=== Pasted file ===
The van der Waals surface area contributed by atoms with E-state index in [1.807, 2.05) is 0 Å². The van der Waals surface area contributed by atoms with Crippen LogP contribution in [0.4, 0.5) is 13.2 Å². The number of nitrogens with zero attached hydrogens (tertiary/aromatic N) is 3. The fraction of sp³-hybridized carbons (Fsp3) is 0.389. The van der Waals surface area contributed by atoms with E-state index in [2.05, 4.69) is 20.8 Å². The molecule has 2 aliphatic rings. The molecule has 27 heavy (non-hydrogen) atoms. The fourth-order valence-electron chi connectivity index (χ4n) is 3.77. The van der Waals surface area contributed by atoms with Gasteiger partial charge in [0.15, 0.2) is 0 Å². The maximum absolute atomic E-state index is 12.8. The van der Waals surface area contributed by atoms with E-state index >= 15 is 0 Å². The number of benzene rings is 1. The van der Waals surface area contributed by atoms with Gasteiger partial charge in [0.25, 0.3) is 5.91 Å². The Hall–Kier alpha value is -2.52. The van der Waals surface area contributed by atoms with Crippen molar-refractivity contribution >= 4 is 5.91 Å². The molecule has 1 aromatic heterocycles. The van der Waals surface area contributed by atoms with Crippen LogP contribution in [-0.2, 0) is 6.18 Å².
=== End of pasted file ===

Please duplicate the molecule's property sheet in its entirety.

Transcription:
The van der Waals surface area contributed by atoms with E-state index in [1.807, 2.05) is 0 Å². The van der Waals surface area contributed by atoms with Crippen LogP contribution in [0.4, 0.5) is 13.2 Å². The number of nitrogens with zero attached hydrogens (tertiary/aromatic N) is 3. The fraction of sp³-hybridized carbons (Fsp3) is 0.389. The van der Waals surface area contributed by atoms with E-state index in [2.05, 4.69) is 20.8 Å². The molecule has 2 aliphatic rings. The molecule has 27 heavy (non-hydrogen) atoms. The fourth-order valence-electron chi connectivity index (χ4n) is 3.77. The van der Waals surface area contributed by atoms with Gasteiger partial charge in [0.15, 0.2) is 0 Å². The maximum absolute atomic E-state index is 12.8. The van der Waals surface area contributed by atoms with E-state index >= 15 is 0 Å². The number of benzene rings is 1. The van der Waals surface area contributed by atoms with Gasteiger partial charge in [0.25, 0.3) is 5.91 Å². The Hall–Kier alpha value is -2.52. The van der Waals surface area contributed by atoms with Crippen molar-refractivity contribution >= 4 is 5.91 Å². The molecule has 1 aromatic heterocycles. The van der Waals surface area contributed by atoms with Crippen LogP contribution in [-0.2, 0) is 6.18 Å².